Our next stop was to the cashier’s office. We needed to pay to register the patient and to have a file created for him, resulting in an admittance fee equivalent to about $2.50 U.S. We also needed to pay for the x-ray. Once we had the document and receipts in hand, we headed to the radiography room, where the x-rays clearly showed a broken bone not healing the way that it should have if properly treated immediately after the injury. With x-rays in hand, we proceeded to the doctor’s office. The office was located in the only remaining area of a building that was being demolished. Some well-worn benches were perched on a porch just outside his office door. Other children were waiting there with casts on their arms or with limbs that had just been removed from casts. It did not take long until we were summoned into the office and greeted by the nurse. She asked questions and took notes and then told us that we would not be able to see the doctor today because he had just headed into surgery. I asked if there was someone that could at least look at his leg as it appeared to me to be infected and in need of an antibiotic. A gentleman appeared who said that he would see if he could speak with the doctor about the case. He returned a short time later saying that if we could wait for a little while, the doctor would see Jorge. It was then that I realized that Jorge’s mom had disappeared from the scene. A mounting impression of a mother who was not particularly concerned about her child was building up inside me. My “mama bear” instinct kicked in and I proceeded to act as the surrogate mama, staying close to Jorge during his upcoming exam and acting as his advocate. The doctor took notes and said he would need surgery. He ordered blood tests and said that he would be immediately admitted into the hospital. When I asked about a possible infection, the doctor did not directly answer the question, but rather said he would “clean it up” during the surgery. We were then told that we must purchase bandaging supplies. After paying for and sending someone off the hospital premises to obtain the supplies, the staff ushered Jorge into an adjoining room that had clearly been used as the storage room for the construction crew. A hospital bed was against one wall, the bare mattress covered with cement dust and debris. Jorge was instructed to sit on the table. The staff started folding gauze on the soiled mattress and the nurse came in to clean the badly infected area by asking Jorge to hold his leg over a 5 gallon bucket while she poured antiseptic over the wound. The fist-sized area was cleaned and a gauze bandage was applied. No attempt was made to clean the rest of the leg of this otherwise very active little boy. Soon a partial cast took shape and was applied to the back of Jorge’s leg to immobilize the leg. It was wrapped in gauze and we were told to pick out a bed for Jorge in the pediatric ward. The mother had appeared and she took off for the ward in search of a bed for her son. Two men proceeded to carry Jorge out of the room, across the parking lot, up a steep stairs, through the small room of the nurses’ station and to the vacant bed that Jorge’s mom was standing by. A bare, torn mattress on a rusty metal-framed bed greeted us. It was then that we handed Jorge’s mom more money for her to take a motorcycle taxi into the city to buy a sheet for the bed. When Jorge’s mom left her home early in the morning, she had no idea that her trip with her son to the mainland would result in a hospital stay and perhaps several nights away from home. She came with one small backpack, stuffed with a rag-filled pillow and a few papers, but certainly not with clothing or other provisions for a lengthy stay and certainly not with the bedding that each patient must provide for himself. While waiting for her return, the nurse filled out a list of supplies that would be needed for them to start an IV on Jorge. Trips on-foot to three different pharmacies finally resulted in the purchase of all the needed supplies. The mom returned with the sheet and after locating a mattress in better condition, her son was transferred into the bed with a sheet-covered mattress, which only remained clean until blood spurted onto it while nurses were trying to start an IV on Jorge. He was a brave little guy with the needle pokes, not shedding a tear. Next, the lab slip needed to be taken to a “within walking distance” lab to obtain prices and times for the lab work to be done. We learned that Jorge needed to fast overnight, so the labs were delayed until the next morning. It was expected that Jorge would show up at the lab at 8AM, even though he had an IV and an immobilized leg with no crutches or wheelchair with which to maneuver himself with. It was only after some persuasion that the lab worker agreed to walk to the hospital grounds the next morning to take the blood samples at Jorge’s bedside – not a normal way of doing things. With everything on that day’s agenda crossed off the list, Léon and I decided it was time to call it a day. Once again, we gave money to the mama so that she could buy Jorge and herself some food to eat and something to drink since meals are not served to the patients at this or most Haitians hospitals. As I mopped the sweat off my face and arms, I found it hard to imagine that anyone could rest in the overheated, uncomfortably humid and fan-less hospital room that now served as a sleeping quarters for several children and their family members who would be staying there and caring for their child overnight.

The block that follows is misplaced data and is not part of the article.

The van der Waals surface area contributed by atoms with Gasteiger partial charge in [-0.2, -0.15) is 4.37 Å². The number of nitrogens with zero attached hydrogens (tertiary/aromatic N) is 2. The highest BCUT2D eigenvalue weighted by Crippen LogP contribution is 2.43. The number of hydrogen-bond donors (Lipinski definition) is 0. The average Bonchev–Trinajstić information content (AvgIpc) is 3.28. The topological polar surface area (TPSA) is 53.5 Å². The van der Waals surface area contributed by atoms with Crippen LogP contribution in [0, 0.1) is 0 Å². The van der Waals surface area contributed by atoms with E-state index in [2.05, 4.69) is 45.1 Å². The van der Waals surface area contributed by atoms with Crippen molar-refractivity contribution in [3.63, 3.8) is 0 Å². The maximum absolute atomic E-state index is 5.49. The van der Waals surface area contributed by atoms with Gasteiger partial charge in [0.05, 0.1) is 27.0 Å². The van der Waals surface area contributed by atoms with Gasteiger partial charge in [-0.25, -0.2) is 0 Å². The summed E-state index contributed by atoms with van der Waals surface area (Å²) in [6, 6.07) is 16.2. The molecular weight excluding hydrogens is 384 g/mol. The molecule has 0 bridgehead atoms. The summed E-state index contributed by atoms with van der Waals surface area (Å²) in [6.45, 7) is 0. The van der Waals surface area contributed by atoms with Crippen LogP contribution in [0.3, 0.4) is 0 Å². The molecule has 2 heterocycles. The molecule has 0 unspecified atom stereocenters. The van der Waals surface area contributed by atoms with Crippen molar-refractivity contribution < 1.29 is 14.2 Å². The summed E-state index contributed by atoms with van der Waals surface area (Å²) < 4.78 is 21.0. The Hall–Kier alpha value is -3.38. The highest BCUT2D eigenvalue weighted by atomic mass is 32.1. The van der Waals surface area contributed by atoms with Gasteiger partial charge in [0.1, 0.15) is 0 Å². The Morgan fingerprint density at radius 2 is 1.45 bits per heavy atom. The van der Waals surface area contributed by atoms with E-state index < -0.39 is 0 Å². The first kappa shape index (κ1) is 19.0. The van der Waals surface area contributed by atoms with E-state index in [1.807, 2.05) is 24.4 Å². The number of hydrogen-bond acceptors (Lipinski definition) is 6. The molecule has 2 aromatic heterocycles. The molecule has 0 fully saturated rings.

The next morning, Léon and I returned to the hospital fully expecting that we would end up having to carry Jorge to the lab. We arrived to find Jorge’s mother nowhere in sight. We were pleasantly surprised to see the lab technician walk in the door prepared to draw lab samples. It was interesting to see him use a lancet to draw blood from Jorge’s earlobe. I had never seen that technique used before. Jorge did wince a bit when the needle was inserted for a blood draw, but again no tears were shed. The technician explained that some of the tests he needed would be done at the building next door because they were free tests that were only offered at that location. The tests would be done on Monday because it was Saturday and they were closed for the weekend. After the departure of the technician, I handed Jorge some goodies that I had brought for him, hoping that it would help to break up his boredom. Hot wheel cars seem to always be a hit with little boys. The coloring book and markers would end up being difficult for him because the IV was in the arm of his “writing” hand, but we did manage to do some dot-to-dot activities that seemed unfamiliar to him. Hygiene supplies and a hand towel were also in his goodie bag for both him and his mom – another luxury that is not provided by the hospital. We bid him farewell and told him we would return later that day, leaving him with more money to give to his mom to purchase food for the day.
Mid-afternoon we returned and found Jorge in a bed with an uncovered mattress in a completely different room. He was fast asleep with no mother in sight. We left him sleeping knowing that we could return later that day.
We returned in early evening to find him in his own bed, but once again with no mother in sight. We asked about why he had been in the other room. He replied he wanted to be in that room to watch the soccer game that was being televised. Haitians LOVE their soccer, so this really came as no surprise. When he fell asleep there, the staff just let him sleep, moving him back to his own bed only after he finished his nap. We made sure that he had eaten during the day and asked if he knew anything more about when his surgery would be. He only knew that he was scheduled for additional tests on Monday. We left our telephone number in case his mom needed to get ahold of us and wished him a good night.
Jorge’s medical journey will continue for several more weeks, but one can only imagine how much easier it would have been if there was medical treatment available right in his own community. With God’s help, future medical cases will be able to be handled much more promptly once our new facility is in place.
We thank God for the possibilities that lie ahead and how He will use us to help achieve His plan!
Please remember to pray for the people of Haiti, including those faced with challenging choices with the lack of adequate medical care for their loved ones.
Missionary to Haiti & the Dominican Republic Until next time, God willing …………